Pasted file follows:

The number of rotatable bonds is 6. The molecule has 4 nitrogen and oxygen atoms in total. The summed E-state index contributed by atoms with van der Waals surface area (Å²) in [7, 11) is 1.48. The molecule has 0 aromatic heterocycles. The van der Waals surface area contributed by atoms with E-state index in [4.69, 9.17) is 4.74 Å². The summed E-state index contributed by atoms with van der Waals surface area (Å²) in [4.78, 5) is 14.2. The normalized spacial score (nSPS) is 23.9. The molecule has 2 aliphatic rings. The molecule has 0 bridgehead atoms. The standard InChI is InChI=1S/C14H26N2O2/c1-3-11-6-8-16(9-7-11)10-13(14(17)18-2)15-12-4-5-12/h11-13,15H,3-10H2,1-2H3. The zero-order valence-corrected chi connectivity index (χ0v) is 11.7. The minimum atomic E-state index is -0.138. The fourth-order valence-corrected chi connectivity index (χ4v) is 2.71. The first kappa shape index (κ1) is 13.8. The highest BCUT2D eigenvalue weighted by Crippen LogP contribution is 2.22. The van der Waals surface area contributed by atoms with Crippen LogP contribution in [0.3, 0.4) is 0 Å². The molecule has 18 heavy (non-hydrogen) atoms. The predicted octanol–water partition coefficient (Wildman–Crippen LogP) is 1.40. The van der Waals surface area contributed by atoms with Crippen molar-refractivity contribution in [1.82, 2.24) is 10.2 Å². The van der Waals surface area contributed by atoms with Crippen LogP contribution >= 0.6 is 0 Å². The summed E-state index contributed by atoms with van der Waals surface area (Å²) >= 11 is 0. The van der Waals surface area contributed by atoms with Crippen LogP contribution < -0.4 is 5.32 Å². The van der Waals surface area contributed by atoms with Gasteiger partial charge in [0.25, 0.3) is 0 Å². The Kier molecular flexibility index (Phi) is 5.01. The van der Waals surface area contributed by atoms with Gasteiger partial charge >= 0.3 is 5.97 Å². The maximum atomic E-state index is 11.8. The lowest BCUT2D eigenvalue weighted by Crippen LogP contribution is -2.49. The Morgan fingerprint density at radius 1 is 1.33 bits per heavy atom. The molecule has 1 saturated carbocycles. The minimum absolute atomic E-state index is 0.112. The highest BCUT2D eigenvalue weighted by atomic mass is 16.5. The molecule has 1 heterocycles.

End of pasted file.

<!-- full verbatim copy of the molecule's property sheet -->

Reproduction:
The number of rotatable bonds is 6. The molecule has 4 nitrogen and oxygen atoms in total. The summed E-state index contributed by atoms with van der Waals surface area (Å²) in [7, 11) is 1.48. The molecule has 0 aromatic heterocycles. The van der Waals surface area contributed by atoms with E-state index in [4.69, 9.17) is 4.74 Å². The summed E-state index contributed by atoms with van der Waals surface area (Å²) in [4.78, 5) is 14.2. The normalized spacial score (nSPS) is 23.9. The molecule has 2 aliphatic rings. The molecule has 0 bridgehead atoms. The standard InChI is InChI=1S/C14H26N2O2/c1-3-11-6-8-16(9-7-11)10-13(14(17)18-2)15-12-4-5-12/h11-13,15H,3-10H2,1-2H3. The zero-order valence-corrected chi connectivity index (χ0v) is 11.7. The minimum atomic E-state index is -0.138. The fourth-order valence-corrected chi connectivity index (χ4v) is 2.71. The first kappa shape index (κ1) is 13.8. The highest BCUT2D eigenvalue weighted by Crippen LogP contribution is 2.22. The van der Waals surface area contributed by atoms with Crippen LogP contribution in [0.3, 0.4) is 0 Å². The molecule has 18 heavy (non-hydrogen) atoms. The predicted octanol–water partition coefficient (Wildman–Crippen LogP) is 1.40. The van der Waals surface area contributed by atoms with Crippen molar-refractivity contribution in [1.82, 2.24) is 10.2 Å². The van der Waals surface area contributed by atoms with Crippen LogP contribution >= 0.6 is 0 Å². The summed E-state index contributed by atoms with van der Waals surface area (Å²) >= 11 is 0. The van der Waals surface area contributed by atoms with Crippen LogP contribution < -0.4 is 5.32 Å². The van der Waals surface area contributed by atoms with Gasteiger partial charge in [0.25, 0.3) is 0 Å². The Kier molecular flexibility index (Phi) is 5.01. The van der Waals surface area contributed by atoms with Gasteiger partial charge >= 0.3 is 5.97 Å². The maximum atomic E-state index is 11.8. The lowest BCUT2D eigenvalue weighted by Crippen LogP contribution is -2.49. The Morgan fingerprint density at radius 1 is 1.33 bits per heavy atom. The molecule has 1 saturated carbocycles. The minimum absolute atomic E-state index is 0.112. The highest BCUT2D eigenvalue weighted by atomic mass is 16.5. The molecule has 1 heterocycles.